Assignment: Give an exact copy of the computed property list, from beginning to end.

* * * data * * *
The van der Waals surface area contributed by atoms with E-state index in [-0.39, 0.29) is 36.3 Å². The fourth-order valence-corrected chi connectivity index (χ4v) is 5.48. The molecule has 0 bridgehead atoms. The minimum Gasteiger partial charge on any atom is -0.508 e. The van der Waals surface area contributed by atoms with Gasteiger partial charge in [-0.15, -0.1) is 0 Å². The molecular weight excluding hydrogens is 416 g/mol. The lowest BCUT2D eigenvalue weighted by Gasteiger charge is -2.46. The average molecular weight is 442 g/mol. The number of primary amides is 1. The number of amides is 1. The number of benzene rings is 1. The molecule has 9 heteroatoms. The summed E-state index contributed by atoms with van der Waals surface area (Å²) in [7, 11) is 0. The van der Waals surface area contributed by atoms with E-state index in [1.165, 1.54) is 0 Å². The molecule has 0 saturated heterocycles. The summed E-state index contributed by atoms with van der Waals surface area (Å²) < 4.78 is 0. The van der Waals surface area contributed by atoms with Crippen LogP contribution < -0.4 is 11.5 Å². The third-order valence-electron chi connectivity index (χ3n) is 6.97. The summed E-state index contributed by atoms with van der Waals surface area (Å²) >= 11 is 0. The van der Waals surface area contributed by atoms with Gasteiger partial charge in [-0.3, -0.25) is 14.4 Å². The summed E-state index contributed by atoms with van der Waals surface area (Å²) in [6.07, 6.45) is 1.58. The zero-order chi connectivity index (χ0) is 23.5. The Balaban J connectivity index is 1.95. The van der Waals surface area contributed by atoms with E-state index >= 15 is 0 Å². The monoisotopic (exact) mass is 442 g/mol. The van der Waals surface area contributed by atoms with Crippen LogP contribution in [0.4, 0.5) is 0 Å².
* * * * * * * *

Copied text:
The van der Waals surface area contributed by atoms with E-state index in [-0.39, 0.29) is 36.3 Å². The fourth-order valence-corrected chi connectivity index (χ4v) is 5.48. The molecule has 0 bridgehead atoms. The minimum Gasteiger partial charge on any atom is -0.508 e. The van der Waals surface area contributed by atoms with Gasteiger partial charge in [-0.15, -0.1) is 0 Å². The molecular weight excluding hydrogens is 416 g/mol. The lowest BCUT2D eigenvalue weighted by Gasteiger charge is -2.46. The average molecular weight is 442 g/mol. The number of primary amides is 1. The number of amides is 1. The number of benzene rings is 1. The molecule has 9 heteroatoms. The summed E-state index contributed by atoms with van der Waals surface area (Å²) in [7, 11) is 0. The van der Waals surface area contributed by atoms with E-state index in [1.165, 1.54) is 0 Å². The molecule has 0 saturated heterocycles. The summed E-state index contributed by atoms with van der Waals surface area (Å²) < 4.78 is 0. The van der Waals surface area contributed by atoms with Crippen LogP contribution < -0.4 is 11.5 Å². The third-order valence-electron chi connectivity index (χ3n) is 6.97. The summed E-state index contributed by atoms with van der Waals surface area (Å²) >= 11 is 0. The van der Waals surface area contributed by atoms with Gasteiger partial charge in [-0.3, -0.25) is 14.4 Å². The summed E-state index contributed by atoms with van der Waals surface area (Å²) in [6.07, 6.45) is 1.58. The zero-order chi connectivity index (χ0) is 23.5. The Balaban J connectivity index is 1.95. The van der Waals surface area contributed by atoms with E-state index >= 15 is 0 Å². The monoisotopic (exact) mass is 442 g/mol. The van der Waals surface area contributed by atoms with Crippen LogP contribution in [0.4, 0.5) is 0 Å².